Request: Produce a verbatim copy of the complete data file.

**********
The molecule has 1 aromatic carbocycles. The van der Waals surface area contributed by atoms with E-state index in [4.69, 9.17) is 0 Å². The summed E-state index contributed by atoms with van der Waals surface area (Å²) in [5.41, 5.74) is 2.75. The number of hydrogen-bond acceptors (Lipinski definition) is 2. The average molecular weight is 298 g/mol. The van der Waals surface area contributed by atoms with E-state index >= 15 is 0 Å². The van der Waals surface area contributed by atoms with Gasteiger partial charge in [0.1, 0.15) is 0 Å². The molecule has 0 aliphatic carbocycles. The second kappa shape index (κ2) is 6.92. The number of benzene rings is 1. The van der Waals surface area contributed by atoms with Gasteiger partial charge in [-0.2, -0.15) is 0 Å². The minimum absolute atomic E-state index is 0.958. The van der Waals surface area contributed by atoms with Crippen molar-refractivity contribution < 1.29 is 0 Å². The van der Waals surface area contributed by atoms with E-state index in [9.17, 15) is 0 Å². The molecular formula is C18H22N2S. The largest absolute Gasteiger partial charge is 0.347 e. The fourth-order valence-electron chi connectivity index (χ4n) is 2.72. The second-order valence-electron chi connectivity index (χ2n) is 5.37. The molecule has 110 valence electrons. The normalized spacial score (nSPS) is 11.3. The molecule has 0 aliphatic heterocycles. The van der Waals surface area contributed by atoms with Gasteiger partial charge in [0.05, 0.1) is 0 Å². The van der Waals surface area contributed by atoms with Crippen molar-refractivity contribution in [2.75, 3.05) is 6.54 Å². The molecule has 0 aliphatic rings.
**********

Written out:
The molecule has 1 aromatic carbocycles. The van der Waals surface area contributed by atoms with E-state index in [4.69, 9.17) is 0 Å². The summed E-state index contributed by atoms with van der Waals surface area (Å²) in [5.41, 5.74) is 2.75. The number of hydrogen-bond acceptors (Lipinski definition) is 2. The average molecular weight is 298 g/mol. The van der Waals surface area contributed by atoms with E-state index >= 15 is 0 Å². The van der Waals surface area contributed by atoms with Gasteiger partial charge in [0.1, 0.15) is 0 Å². The molecule has 0 aliphatic carbocycles. The second kappa shape index (κ2) is 6.92. The number of benzene rings is 1. The van der Waals surface area contributed by atoms with Gasteiger partial charge in [-0.2, -0.15) is 0 Å². The minimum absolute atomic E-state index is 0.958. The van der Waals surface area contributed by atoms with Crippen molar-refractivity contribution < 1.29 is 0 Å². The van der Waals surface area contributed by atoms with E-state index in [9.17, 15) is 0 Å². The molecular formula is C18H22N2S. The largest absolute Gasteiger partial charge is 0.347 e. The fourth-order valence-electron chi connectivity index (χ4n) is 2.72. The second-order valence-electron chi connectivity index (χ2n) is 5.37. The molecule has 110 valence electrons. The normalized spacial score (nSPS) is 11.3. The molecule has 0 aliphatic heterocycles. The van der Waals surface area contributed by atoms with Gasteiger partial charge in [0.05, 0.1) is 0 Å². The van der Waals surface area contributed by atoms with Crippen molar-refractivity contribution in [2.75, 3.05) is 6.54 Å². The molecule has 0 aliphatic rings.